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The Upside of Games


While researchers gathered at last week’s American Psychological Association conference discussed the conventional- the relationship between violent games and aggressive behavior, this dialogue was dwarfed by more atypical news. Dr. Douglas Gentile, of the Iowa State Media Research Lab, took a different approach. “We’re trying to get beyond the question of whether video games are ‘good’ or ‘bad’ and instead put all the pieces of the elephant together in terms of what video game users actually learn during play”, he stated.

Gentile highlighted a relationship between the amount of time a game is played (along with the context, content and structure) and learning and skill development. Gentile used the example of an adventure game that demanded quick reactions and alternative solution methods to help improve a player’s problem solving skills. Additionally, Forham University Researchers, Dr. Fran Blumberg and Sabrina Ismailer, found that video games could assist fifth, sixth and seventh graders in cognitive and perceptual skills.

The most practical piece of research may have come from two research groups- surgeons who played video games were 27 percent faster at surgical procedures, and made 37 fewer errors than their non-gaming counterparts. Video gaming proved more of a measure of success than examining the amounts of training, experience, or gender in these doctors. 

The direction of this research and its outcome shouldn’t surprise anyone- Steven Johnson in his 2005 book, Everything Bad is Good for You, detailed how the structure of games stimulates the reward centers of the brain and encourages methodical thought processes. However, it is refreshing to see a major research entity mature in their understanding of interactive media.     

About Robert Allen

With over 35 years of gaming experience, Robert 'DesertEagle' Allen is Tech-Gaming's resident worrier/warrior who spends his days teaching at three colleges and his nights devoted to JRPGs.

25 comments

  1. Wow, this reads like a college text. Too hard, I guess I’ve played too many games! LOL.

  2. Funny pic. You guys are too smart for your own good.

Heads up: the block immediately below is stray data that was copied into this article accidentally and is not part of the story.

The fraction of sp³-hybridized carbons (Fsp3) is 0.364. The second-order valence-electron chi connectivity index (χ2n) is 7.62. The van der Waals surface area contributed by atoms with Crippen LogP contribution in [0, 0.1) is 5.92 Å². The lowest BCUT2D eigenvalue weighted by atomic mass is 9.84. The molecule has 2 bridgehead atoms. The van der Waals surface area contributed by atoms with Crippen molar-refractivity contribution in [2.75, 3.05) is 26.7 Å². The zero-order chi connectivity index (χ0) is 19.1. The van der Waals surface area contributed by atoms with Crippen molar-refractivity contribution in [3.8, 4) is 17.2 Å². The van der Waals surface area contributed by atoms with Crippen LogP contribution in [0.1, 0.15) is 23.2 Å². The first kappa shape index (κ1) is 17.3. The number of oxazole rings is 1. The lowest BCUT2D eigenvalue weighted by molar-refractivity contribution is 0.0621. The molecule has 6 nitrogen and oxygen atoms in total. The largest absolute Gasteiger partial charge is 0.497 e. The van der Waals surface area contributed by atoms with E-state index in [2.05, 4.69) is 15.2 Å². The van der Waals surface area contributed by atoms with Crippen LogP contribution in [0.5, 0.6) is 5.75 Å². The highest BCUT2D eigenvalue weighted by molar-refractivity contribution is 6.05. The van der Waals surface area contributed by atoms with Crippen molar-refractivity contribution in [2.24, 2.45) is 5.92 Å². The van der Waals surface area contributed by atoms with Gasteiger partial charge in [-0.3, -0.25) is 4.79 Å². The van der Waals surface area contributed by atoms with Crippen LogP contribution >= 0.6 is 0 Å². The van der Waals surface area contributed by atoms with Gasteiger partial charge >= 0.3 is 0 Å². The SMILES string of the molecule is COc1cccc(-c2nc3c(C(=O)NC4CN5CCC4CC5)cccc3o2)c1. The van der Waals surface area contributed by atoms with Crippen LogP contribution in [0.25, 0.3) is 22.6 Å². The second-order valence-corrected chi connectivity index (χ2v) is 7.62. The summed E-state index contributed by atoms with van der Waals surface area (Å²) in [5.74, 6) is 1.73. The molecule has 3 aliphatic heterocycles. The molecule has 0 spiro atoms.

3. What game is that? Is that real?

  4. Tech-Gaming educating gamers since 2007!

  5. Good to know. Ammunition for the parent, teachers, and know it alls.

  6. I feel smart already— after reading that article.

  7. So the guy is trauma center wants to play trauma center. How is that possible?!?!

  8. This article just proves my point that a “Juno” inspired game called Teen Pregnancy would be a perfect game. Then doctors could do studies and blame the percent rise for pregnancy/abortions on the game thereby stimulating more copies purchased by people wondering what all the hub bub is about.

    And if it was created for the Wii? Man, I can just guess what that Wii remote could be used for!

    THIS IS LIKE MINTING GOLD!

  9. Playing games makes me smarter. Let me get to it!!!

  10. Why simulate sex with 16 year olds, when their bodies are begging for it anyway?

  11. Heady stuff.

  12. Could this game work with the plastic cover that fits over the Wiimote? 😉

  13. I don’t know, I don’t want a surgeon who plays games 24/7.

  14. Cool, playing games can make you smart! I always knew this.

  15. Good to know.

  16. Johnson’s book is a steel at 5.99. I paid $22 for it a few months ago.

  17. LOL! Someone’s smart and funny!

  18. You need to play some Trauma Center with that score, doctor. Jeez!

  19. Are the surgeons playing casual or hardcore games? Thinking or reflex based. More data please.

  20. Not everything bad is good for you, Mr. Johnson. Junk food, ex-girl friends, and speeding tickets are but three examples.

  21. Did both groups of surgeons do the same medical procedures? The 27 % faster than those that did not play does not really mean anything, unless every single procedure was exactly the same.

  22. A study of 33 laparoscopic surgeons found that those who played video games were 27 percent faster at advanced surgical procedures and made 37 percent fewer errors compared to those who did not play video games, said Gentile.
    From the original:

    Advanced video game skill and experience are significant predictors of suturing capabilities, the researchers found, even after controlling for sex, years of medical training and number of laparoscopic surgeries performed.

    So suturing was the skill.

    A second study of 303 laparoscopic surgeons (82 percent men; 18 percent women) also showed that surgeons who played video games requiring spatial skills and hand dexterity and then performed a drill testing these skills were significantly faster at their first attempt and across all 10 trials than the surgeons who did not the play video games first.

    Double blind and games FTW 😉

  23. Hey Sr. Styles. I love that guy!

  24. Nice article! I’ll be sure to request a surgeon who plays games next time I need it. 🙂

  25. I hope my doc is a gamer, haha. Pretty interesting read, but it makes sense when you think about it.